DRAM And NAND Memory Pricing Poised To Plummet 20 Percent In 2019, Good News For PC Consumers

Back in September, we reported that Intel's CPU shortage could end up having a positive effect on the DRAM market for consumers. TrendForce said that the CPU shortage coupled with an oversupply in the DRAM market could lead to a quarter-over-quarter decrease of about 2 percent in pricing.

Today, however, TrendForce division DRAMeXchange is getting a bit more aggressive in its analysis of the market, and is expecting larger declines in 2019 for both DRAM and NAND flash. In addition to the aforementioned Intel shortage, there is uncertainty in the server market, and smartphone demand has been "sluggish" due to many people sitting out the yearly upgrade cycle. DRAMeXchange says that "super cycle" of nine consecutive months of pricing increases is set to end, with DRAM prices declining by about 5 percent during the fourth quarter. That downward pressure is expected to increase next year with DRAMeXchange forecasting that DRAM prices could drop by as much as 15 to 20 percent.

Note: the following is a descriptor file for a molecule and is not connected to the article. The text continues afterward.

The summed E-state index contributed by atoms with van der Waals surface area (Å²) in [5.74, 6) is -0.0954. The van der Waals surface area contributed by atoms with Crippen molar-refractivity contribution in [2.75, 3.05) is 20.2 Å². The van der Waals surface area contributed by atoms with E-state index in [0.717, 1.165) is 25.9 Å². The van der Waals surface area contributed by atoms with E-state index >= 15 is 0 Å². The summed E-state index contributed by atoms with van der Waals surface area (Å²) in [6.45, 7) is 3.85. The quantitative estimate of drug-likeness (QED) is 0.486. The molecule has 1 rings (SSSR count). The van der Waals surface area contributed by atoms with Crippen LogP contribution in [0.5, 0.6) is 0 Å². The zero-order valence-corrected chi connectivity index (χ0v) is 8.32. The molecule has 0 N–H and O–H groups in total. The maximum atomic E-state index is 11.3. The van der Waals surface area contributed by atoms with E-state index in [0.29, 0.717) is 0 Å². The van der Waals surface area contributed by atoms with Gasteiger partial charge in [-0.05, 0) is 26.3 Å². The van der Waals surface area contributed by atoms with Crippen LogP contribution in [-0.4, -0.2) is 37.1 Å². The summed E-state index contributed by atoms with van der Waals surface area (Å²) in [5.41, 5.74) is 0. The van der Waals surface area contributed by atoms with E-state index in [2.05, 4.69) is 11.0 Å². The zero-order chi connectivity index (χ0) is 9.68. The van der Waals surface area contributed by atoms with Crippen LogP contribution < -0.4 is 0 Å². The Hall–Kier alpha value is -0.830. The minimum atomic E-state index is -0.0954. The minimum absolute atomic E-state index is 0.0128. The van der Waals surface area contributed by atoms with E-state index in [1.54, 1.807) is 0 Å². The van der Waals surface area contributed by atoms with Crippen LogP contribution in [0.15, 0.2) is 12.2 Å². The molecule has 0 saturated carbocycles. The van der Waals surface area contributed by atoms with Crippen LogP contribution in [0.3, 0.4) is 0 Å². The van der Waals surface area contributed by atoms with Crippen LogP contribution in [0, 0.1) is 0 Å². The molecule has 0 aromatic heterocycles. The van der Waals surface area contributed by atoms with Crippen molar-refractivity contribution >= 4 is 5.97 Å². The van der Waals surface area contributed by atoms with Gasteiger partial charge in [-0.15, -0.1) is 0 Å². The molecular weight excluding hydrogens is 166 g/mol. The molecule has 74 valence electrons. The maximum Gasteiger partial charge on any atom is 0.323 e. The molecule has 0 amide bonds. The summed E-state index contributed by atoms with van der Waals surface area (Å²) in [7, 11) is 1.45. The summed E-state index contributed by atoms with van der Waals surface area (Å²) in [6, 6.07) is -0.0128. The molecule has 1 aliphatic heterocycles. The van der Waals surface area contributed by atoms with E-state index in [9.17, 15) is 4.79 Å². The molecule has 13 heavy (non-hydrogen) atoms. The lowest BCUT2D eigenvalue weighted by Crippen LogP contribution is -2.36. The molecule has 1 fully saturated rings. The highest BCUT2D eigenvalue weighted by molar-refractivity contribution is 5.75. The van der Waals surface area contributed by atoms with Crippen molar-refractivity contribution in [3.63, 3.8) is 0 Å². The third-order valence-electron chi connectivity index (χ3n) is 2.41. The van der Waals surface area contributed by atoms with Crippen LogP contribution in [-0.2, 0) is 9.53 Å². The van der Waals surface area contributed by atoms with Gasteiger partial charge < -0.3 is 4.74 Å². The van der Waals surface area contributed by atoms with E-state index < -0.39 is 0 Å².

SSD

"The bit output has been increasing in Q3 and Q4 this year thanks to the increased share of products on the 1X/1Y nm processes and raised yield rate of the technology," writes DRAMeXchange. "Particularly, server DRAM products show the highest increase in output, of which the 1Gb solutions are the most profitable among other applications."

NAND flash prices may see an even steeper drop-off in 2019 due to lackluster demand in the consumer electronics market. The stagnant smartphone market once again rears its head here, leading to an oversupply in NAND. Couple that with expanded production of 64- and 72-layer NAND, and even fierce demand from the enterprise SSD market won't be enough to stem the price slide. It's forecast that NAND flash could see prices fall by 25 to 30 percent in 2019 unless NAND flash producers temper production.

So, what does all of this mean? We could start seeing some nice holiday discounts on desktop memory and SSDs in the coming months and into the new year if this forecast holds up.


Via:  DRAMeXchange
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